Earlier this year, Regina King became the first female African-American director to premiere her debut film at the Venice Film Festival. Based on the play with the same name, it went on garner positive reviews and was named the first runner-up of this year’s Toronto Film Festival.
Set in 1964, One Night in Miami focuses on a key (though fictional) moment that brings together four African-American icons. After Cassius Clay (Eli Goree) wins the heavyweight world championship, he joins human rights activist Malcolm X (Kingsley Ben-Adir), footballer Jim Brown (Aldis Hodge), and soul singer Sam Cooke (Leslie Odom Jr) in a hotel room in Miami.
Before the film’s title flashes on the screen, One Night in Miami establishes the reputations of its protagonists – all of whom experience a degree of racism. Despite having different careers, their need to succeed highlights a desire to be recognised among Caucasians. Therefore, it is no surprise that Clay’s win sets the stage for the protagonists to unite.
However, it doesn’t take long for a night of celebration to sour. Although he paints himself as a leader of a revolution, Malcolm displays an arrogance and condescending manner. Getting the group together, he tries to encourage them to use their fame to ‘stand up’ to Caucasians. His ‘recruitment’ of Cassius into the Nation of Islam worsens his behaviour and provokes Jim and Sam, who have different opinions on Cassius’ conversion. As the film progresses, the protagonists’ careers and personal interests continue to clash, which increases the hostility between them.
But as Sam eloquently says: “Not everything is as black and white as you make it out to be.” While these men have a certain level of respect due to their success, Malcolm interprets this as power to do more with their fame. However, he seems to forget that they live in a mostly white society. As a result, the group’s uncertainty towards taking action implies a fear that their careers can quickly change for the worse. This especially touches a nerve with Sam, who doesn’t want to risk his success with politics.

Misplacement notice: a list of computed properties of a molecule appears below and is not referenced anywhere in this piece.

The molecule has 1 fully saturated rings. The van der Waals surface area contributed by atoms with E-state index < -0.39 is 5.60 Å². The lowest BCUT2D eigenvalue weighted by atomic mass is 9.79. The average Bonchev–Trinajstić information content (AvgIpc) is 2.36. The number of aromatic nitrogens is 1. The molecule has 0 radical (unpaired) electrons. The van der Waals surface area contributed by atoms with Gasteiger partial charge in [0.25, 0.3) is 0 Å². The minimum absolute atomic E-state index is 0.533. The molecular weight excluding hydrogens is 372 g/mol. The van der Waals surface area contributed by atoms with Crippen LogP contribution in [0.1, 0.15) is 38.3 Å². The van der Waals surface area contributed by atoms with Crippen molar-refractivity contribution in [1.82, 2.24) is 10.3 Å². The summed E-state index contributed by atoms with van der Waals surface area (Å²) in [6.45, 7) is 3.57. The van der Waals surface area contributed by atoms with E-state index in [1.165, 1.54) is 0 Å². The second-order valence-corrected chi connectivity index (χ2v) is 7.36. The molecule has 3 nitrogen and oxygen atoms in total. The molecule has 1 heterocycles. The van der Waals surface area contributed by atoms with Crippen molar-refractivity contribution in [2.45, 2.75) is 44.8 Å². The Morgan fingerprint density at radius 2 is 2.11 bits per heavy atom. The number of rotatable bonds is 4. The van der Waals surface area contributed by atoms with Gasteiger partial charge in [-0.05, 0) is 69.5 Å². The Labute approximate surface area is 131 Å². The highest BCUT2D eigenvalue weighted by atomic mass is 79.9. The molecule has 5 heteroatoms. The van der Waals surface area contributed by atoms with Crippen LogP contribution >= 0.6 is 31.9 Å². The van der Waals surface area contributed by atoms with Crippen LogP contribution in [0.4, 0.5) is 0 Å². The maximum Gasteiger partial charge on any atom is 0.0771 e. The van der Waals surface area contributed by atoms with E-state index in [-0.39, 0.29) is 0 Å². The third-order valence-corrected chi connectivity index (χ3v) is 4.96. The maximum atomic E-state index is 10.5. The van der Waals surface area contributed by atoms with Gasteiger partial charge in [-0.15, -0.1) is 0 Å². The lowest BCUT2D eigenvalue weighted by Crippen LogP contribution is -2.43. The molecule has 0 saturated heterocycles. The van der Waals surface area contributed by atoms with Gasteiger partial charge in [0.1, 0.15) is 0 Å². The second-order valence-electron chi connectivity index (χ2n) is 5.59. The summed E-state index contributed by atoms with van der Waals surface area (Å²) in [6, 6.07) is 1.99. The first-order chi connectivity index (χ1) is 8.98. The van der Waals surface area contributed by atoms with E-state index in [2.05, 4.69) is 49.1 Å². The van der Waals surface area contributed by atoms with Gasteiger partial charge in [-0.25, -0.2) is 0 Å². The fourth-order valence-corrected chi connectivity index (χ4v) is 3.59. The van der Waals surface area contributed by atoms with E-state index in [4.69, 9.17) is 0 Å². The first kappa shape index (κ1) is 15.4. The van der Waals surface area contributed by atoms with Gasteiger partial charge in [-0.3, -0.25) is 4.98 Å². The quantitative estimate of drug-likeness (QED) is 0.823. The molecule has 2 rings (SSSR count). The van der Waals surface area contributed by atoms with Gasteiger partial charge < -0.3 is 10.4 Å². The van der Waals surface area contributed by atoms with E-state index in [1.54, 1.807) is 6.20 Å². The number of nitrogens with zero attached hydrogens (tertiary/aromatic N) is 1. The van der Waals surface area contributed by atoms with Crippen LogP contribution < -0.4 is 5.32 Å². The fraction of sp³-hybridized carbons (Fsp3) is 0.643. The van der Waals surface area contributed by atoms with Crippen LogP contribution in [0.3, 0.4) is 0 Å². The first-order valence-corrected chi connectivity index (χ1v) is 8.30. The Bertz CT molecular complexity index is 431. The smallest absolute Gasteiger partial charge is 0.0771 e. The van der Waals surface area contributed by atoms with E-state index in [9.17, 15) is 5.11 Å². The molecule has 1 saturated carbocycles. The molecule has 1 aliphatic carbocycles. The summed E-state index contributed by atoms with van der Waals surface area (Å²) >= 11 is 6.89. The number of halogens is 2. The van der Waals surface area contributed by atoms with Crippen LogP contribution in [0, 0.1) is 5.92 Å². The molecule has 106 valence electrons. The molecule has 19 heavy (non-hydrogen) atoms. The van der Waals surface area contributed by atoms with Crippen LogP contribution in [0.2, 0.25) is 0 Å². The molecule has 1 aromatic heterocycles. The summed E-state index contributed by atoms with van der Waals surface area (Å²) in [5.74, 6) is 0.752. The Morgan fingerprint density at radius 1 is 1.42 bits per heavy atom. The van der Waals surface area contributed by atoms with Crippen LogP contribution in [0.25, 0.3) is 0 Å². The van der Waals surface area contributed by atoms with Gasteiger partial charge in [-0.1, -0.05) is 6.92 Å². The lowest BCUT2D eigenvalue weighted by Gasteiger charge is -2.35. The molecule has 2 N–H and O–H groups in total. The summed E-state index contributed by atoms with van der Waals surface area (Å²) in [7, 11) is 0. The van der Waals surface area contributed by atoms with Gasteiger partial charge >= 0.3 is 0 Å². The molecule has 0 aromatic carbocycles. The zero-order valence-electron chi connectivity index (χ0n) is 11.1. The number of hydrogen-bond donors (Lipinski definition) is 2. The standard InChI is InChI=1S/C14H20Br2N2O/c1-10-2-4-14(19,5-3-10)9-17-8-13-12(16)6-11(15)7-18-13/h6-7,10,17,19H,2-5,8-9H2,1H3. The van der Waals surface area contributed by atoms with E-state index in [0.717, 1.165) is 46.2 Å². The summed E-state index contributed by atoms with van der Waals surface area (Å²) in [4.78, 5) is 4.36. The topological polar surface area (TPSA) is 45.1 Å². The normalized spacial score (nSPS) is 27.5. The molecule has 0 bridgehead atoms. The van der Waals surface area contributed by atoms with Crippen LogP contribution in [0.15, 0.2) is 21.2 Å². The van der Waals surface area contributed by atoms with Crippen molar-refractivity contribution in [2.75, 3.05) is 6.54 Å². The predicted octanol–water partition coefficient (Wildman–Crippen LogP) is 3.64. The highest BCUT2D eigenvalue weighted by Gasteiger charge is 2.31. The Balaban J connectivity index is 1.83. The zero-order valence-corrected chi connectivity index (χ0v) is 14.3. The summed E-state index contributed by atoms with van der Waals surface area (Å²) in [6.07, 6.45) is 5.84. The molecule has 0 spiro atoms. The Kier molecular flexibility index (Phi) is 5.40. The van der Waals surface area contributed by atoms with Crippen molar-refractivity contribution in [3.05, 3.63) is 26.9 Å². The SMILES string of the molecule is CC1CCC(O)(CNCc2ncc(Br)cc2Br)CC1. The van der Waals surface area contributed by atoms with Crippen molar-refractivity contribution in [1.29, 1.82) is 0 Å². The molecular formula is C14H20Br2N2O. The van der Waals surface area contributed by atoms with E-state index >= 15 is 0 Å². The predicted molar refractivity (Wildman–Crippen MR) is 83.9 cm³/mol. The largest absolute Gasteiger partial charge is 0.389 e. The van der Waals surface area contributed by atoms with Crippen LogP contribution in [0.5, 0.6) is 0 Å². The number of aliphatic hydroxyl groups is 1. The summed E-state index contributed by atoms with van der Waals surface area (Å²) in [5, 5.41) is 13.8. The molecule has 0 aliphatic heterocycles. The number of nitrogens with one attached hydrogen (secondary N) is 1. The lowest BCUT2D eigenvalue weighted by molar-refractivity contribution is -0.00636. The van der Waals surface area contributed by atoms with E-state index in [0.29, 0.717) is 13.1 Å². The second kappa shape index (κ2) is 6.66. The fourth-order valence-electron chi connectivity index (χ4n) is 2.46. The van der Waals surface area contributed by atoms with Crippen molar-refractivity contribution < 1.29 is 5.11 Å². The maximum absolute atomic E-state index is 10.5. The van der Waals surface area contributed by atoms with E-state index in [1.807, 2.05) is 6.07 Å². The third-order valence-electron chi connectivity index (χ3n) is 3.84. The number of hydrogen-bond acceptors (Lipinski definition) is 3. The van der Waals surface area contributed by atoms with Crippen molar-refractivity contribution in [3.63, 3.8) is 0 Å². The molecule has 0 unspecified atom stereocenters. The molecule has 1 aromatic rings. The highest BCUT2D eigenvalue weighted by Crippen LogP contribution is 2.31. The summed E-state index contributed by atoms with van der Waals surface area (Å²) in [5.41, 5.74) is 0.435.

Although One Night in Miami is an adaptation, the film stays very closely within its original stage roots. Its timely production design and restrictive settings increase the tension amid the group. They also emphasise Powers’ intense screenplay and King’s collected direction. What makes One Night in Miami, however, is the outstanding cast. From the calm and collected Ben-Adir to the brash Goree, they each offer memorable performances that raise the film to another level.
Overall, One Night in Miami may be playing it safe by sticking to the confines of the original play. But with its engaging performances, strong screenplay and solid direction, it’s hard to fault King’s impressive debut.
Director: Regina King; Kemp Powers (screenwriter)
Stars: Kinsley Ben-Adir, Eli Goree, Aldis Hodge, Leslie Odom Jr
Runtime: 110 minutes